Part A, or the Hospital Insurance part of Medicare, covers your treatment while in a hospital facility. Since it is impossible to include all there is to know about Part A coverage, the following is for general information only.
As an Inpatient in a Hospital
- semi-private rooms
- routine nursing care
- drugs used for inpatient treatment
- other hospital services and supplies
Hospital facilities include:
- acute care hospitals
- critical access hospitals
- inpatient rehab facilities
- long-term care hospitals
- mental health care
- inpatient care when participating in a qualified
Part A will not cover private nurses, private rooms not considered necessary for your treatment, television or phone as a separate charge, or items used for personal care such as razors.
To receive Part A benefits, the hospital must accept Medicare assignment and your doctor must order your stay because your treatment needs require it. Also, you must stay 2 or more “midnights,” you must be officially admitted by the hospital, and their Utilization Review Committee must approve your stay.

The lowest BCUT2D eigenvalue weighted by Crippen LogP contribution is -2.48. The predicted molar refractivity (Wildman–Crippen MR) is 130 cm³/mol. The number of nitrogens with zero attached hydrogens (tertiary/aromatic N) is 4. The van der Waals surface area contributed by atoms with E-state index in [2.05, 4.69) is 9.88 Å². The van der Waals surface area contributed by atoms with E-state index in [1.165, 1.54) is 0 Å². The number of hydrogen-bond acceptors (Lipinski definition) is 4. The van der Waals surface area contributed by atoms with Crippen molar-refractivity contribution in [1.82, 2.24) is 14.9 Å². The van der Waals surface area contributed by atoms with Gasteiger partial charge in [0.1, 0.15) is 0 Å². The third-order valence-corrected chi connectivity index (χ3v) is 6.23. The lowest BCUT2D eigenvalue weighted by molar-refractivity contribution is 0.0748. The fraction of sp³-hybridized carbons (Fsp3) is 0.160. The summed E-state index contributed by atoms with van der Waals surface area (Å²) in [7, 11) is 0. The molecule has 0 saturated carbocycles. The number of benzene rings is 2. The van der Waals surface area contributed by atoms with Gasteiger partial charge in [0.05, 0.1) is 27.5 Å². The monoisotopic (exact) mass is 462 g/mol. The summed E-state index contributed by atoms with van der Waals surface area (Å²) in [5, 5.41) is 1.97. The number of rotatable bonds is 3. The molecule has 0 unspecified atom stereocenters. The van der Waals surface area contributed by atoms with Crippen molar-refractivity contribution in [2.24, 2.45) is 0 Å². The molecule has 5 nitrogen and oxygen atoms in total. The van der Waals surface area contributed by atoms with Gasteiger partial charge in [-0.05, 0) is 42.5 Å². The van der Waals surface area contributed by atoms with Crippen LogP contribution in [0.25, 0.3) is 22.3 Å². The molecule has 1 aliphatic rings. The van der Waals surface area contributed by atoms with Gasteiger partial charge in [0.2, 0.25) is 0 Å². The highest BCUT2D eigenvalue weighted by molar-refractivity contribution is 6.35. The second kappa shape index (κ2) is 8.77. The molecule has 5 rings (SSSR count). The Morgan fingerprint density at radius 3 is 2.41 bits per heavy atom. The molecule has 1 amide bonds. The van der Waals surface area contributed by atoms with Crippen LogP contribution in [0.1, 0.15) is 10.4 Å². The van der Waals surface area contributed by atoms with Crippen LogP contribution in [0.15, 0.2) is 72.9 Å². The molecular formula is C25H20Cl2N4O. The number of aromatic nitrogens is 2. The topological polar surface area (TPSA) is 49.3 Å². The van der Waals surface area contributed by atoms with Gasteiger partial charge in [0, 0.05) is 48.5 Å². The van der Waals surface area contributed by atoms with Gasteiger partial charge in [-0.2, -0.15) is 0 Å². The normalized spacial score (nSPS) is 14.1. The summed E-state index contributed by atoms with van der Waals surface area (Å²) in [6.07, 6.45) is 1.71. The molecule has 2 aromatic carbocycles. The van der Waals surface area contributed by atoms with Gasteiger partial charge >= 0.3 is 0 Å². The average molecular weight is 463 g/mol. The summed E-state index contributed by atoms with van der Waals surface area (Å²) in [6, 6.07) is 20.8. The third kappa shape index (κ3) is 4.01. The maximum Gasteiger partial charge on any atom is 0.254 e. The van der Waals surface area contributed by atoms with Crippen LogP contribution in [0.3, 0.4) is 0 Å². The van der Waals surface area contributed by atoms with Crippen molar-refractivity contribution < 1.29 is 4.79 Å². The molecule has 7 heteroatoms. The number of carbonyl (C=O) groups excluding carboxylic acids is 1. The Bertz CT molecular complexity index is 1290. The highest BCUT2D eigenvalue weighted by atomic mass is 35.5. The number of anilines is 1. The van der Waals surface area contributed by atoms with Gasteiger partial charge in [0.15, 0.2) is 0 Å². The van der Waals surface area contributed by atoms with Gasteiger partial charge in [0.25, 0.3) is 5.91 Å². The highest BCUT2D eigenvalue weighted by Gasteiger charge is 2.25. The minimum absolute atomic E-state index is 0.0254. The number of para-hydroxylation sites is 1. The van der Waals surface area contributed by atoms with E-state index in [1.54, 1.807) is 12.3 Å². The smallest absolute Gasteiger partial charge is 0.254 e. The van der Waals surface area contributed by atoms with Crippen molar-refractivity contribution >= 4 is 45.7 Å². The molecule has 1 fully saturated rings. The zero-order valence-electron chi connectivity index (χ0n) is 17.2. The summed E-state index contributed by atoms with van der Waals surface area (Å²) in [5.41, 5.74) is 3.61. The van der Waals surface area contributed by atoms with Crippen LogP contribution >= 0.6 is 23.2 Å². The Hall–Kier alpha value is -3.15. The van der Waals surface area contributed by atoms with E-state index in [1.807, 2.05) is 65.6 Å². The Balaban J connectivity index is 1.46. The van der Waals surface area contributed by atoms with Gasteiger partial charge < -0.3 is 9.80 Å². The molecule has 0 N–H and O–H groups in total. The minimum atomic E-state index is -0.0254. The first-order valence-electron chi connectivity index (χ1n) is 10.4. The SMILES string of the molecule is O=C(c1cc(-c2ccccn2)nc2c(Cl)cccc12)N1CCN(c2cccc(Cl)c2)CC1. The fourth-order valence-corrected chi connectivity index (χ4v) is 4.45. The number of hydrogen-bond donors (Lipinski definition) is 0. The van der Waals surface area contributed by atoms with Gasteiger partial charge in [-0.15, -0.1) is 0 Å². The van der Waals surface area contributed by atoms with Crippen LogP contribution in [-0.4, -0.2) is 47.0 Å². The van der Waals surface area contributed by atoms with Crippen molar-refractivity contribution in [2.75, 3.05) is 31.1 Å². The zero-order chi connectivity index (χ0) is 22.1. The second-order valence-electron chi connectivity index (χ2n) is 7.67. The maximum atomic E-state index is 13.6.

You will have to pay the applicable annual deductibles. You may also be responsible for costs for services Medicare doesn’t cover, including services ordered by your doctor more often than allowed.
As an Inpatient in a Skilled Nursing Facility
Part A will also cover inpatient stays in Skilled Nursing Facilities for a period of time depending upon certain factors. The following lists most, but not all, of the services that might be paid.
- Semi-private room
- Skilled nursing care
- Physical and occupational therapy if medically necessary
- Speech therapy, if medically necessary
- Medically necessary social services
- Medical supplies and equipment
- Ambulance service (must be medically necessary)
- Dietary counseling
To be paid, admission must follow a qualifying stay in the hospital and you must have days remaining in your benefit period. It must be a Medicare certified Skilled Nursing Facility, and your stay must be for a hospital-related condition or for one that occurred while in the Skilled Nursing Facility for a qualified stay.
As an Inpatient in a Long-term Care Hospital (LTCH)
Long-term care hospitals treat those with multiple serious medical conditions who may improve with longer treatment and be able to return home. Usually the costs are no more than those for an acute care hospital. However, a second deductible could be applied unless it has been no more than 60 days since you were discharged from an acute care hospital.
There is a lot to learn about your Medicare benefits, but a conversation with an insurance specialist can help you make the right insurance decision for your needs.